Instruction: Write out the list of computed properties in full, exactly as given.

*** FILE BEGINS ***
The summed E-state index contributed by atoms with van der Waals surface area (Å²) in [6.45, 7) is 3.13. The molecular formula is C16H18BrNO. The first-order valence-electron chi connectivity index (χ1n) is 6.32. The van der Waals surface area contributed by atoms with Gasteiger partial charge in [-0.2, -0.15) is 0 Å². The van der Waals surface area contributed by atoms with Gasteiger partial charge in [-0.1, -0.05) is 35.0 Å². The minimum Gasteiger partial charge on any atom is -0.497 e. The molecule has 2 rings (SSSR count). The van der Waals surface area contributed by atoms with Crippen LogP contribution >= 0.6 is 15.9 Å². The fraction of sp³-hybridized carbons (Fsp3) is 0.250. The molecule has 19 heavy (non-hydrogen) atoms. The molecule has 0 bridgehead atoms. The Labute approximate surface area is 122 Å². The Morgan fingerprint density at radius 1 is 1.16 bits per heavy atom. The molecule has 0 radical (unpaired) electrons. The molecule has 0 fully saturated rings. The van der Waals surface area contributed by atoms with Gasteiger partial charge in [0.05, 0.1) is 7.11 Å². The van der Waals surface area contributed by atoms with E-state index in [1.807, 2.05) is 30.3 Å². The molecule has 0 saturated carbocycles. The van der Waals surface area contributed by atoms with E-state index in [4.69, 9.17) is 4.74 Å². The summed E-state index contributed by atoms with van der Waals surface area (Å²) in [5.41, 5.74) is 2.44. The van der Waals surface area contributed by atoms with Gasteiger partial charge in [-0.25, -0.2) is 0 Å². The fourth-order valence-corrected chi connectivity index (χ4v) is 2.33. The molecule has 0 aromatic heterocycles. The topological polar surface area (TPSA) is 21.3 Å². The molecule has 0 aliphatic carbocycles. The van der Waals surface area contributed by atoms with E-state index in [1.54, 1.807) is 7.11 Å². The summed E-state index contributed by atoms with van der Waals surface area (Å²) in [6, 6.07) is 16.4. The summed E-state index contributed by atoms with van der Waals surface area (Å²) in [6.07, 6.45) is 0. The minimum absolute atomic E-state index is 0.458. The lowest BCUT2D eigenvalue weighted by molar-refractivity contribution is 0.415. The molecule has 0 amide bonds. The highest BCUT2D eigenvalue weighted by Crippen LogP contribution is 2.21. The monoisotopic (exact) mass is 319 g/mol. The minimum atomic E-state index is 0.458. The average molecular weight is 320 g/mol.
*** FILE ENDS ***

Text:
The summed E-state index contributed by atoms with van der Waals surface area (Å²) in [6.45, 7) is 3.13. The molecular formula is C16H18BrNO. The first-order valence-electron chi connectivity index (χ1n) is 6.32. The van der Waals surface area contributed by atoms with Gasteiger partial charge in [-0.2, -0.15) is 0 Å². The van der Waals surface area contributed by atoms with Gasteiger partial charge in [-0.1, -0.05) is 35.0 Å². The minimum Gasteiger partial charge on any atom is -0.497 e. The molecule has 2 rings (SSSR count). The van der Waals surface area contributed by atoms with Crippen LogP contribution >= 0.6 is 15.9 Å². The fraction of sp³-hybridized carbons (Fsp3) is 0.250. The molecule has 19 heavy (non-hydrogen) atoms. The molecule has 0 bridgehead atoms. The Labute approximate surface area is 122 Å². The Morgan fingerprint density at radius 1 is 1.16 bits per heavy atom. The molecule has 0 radical (unpaired) electrons. The molecule has 0 fully saturated rings. The van der Waals surface area contributed by atoms with Gasteiger partial charge in [0.05, 0.1) is 7.11 Å². The van der Waals surface area contributed by atoms with E-state index in [1.807, 2.05) is 30.3 Å². The molecule has 0 saturated carbocycles. The van der Waals surface area contributed by atoms with E-state index in [4.69, 9.17) is 4.74 Å². The summed E-state index contributed by atoms with van der Waals surface area (Å²) in [5.41, 5.74) is 2.44. The van der Waals surface area contributed by atoms with Gasteiger partial charge in [-0.25, -0.2) is 0 Å². The fourth-order valence-corrected chi connectivity index (χ4v) is 2.33. The molecule has 0 aromatic heterocycles. The topological polar surface area (TPSA) is 21.3 Å². The molecule has 0 aliphatic carbocycles. The van der Waals surface area contributed by atoms with E-state index in [1.54, 1.807) is 7.11 Å². The summed E-state index contributed by atoms with van der Waals surface area (Å²) in [6, 6.07) is 16.4. The summed E-state index contributed by atoms with van der Waals surface area (Å²) in [6.07, 6.45) is 0. The minimum absolute atomic E-state index is 0.458. The lowest BCUT2D eigenvalue weighted by molar-refractivity contribution is 0.415. The molecule has 0 amide bonds. The highest BCUT2D eigenvalue weighted by Crippen LogP contribution is 2.21. The monoisotopic (exact) mass is 319 g/mol. The minimum atomic E-state index is 0.458. The average molecular weight is 320 g/mol.